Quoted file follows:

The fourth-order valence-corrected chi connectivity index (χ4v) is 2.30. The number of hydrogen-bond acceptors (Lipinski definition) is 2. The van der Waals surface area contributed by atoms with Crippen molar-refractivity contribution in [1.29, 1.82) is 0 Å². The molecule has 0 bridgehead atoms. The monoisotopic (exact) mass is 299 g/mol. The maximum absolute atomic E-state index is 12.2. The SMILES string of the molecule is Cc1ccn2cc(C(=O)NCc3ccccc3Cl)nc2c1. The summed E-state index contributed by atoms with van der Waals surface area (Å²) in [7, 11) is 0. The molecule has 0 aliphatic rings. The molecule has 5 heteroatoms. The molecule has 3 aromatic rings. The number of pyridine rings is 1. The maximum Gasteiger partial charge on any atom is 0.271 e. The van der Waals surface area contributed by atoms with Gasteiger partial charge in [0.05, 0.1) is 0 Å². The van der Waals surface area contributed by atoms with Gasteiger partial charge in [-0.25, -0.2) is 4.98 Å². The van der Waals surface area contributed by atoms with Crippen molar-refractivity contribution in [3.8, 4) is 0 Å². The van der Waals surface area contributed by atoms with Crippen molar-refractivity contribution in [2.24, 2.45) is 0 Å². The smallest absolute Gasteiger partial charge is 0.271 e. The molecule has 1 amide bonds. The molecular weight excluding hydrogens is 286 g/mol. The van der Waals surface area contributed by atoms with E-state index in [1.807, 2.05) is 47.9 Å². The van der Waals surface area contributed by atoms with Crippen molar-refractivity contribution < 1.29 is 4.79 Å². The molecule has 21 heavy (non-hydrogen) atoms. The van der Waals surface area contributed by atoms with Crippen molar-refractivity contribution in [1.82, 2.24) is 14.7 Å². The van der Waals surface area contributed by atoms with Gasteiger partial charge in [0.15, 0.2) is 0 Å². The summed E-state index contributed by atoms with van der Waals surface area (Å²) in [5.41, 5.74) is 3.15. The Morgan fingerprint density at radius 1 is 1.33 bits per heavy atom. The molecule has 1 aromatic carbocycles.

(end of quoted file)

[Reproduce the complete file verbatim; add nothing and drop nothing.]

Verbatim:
The fourth-order valence-corrected chi connectivity index (χ4v) is 2.30. The number of hydrogen-bond acceptors (Lipinski definition) is 2. The van der Waals surface area contributed by atoms with Crippen molar-refractivity contribution in [1.29, 1.82) is 0 Å². The molecule has 0 bridgehead atoms. The monoisotopic (exact) mass is 299 g/mol. The maximum absolute atomic E-state index is 12.2. The SMILES string of the molecule is Cc1ccn2cc(C(=O)NCc3ccccc3Cl)nc2c1. The summed E-state index contributed by atoms with van der Waals surface area (Å²) in [7, 11) is 0. The molecule has 0 aliphatic rings. The molecule has 5 heteroatoms. The molecule has 3 aromatic rings. The number of pyridine rings is 1. The maximum Gasteiger partial charge on any atom is 0.271 e. The van der Waals surface area contributed by atoms with Gasteiger partial charge in [0.05, 0.1) is 0 Å². The van der Waals surface area contributed by atoms with Gasteiger partial charge in [-0.25, -0.2) is 4.98 Å². The van der Waals surface area contributed by atoms with Crippen molar-refractivity contribution in [3.8, 4) is 0 Å². The van der Waals surface area contributed by atoms with Crippen molar-refractivity contribution in [2.24, 2.45) is 0 Å². The smallest absolute Gasteiger partial charge is 0.271 e. The molecule has 1 amide bonds. The molecular weight excluding hydrogens is 286 g/mol. The van der Waals surface area contributed by atoms with E-state index in [1.807, 2.05) is 47.9 Å². The van der Waals surface area contributed by atoms with Crippen molar-refractivity contribution < 1.29 is 4.79 Å². The molecule has 21 heavy (non-hydrogen) atoms. The van der Waals surface area contributed by atoms with Crippen molar-refractivity contribution in [1.82, 2.24) is 14.7 Å². The van der Waals surface area contributed by atoms with Gasteiger partial charge in [0.15, 0.2) is 0 Å². The summed E-state index contributed by atoms with van der Waals surface area (Å²) in [5.41, 5.74) is 3.15. The Morgan fingerprint density at radius 1 is 1.33 bits per heavy atom. The molecule has 1 aromatic carbocycles.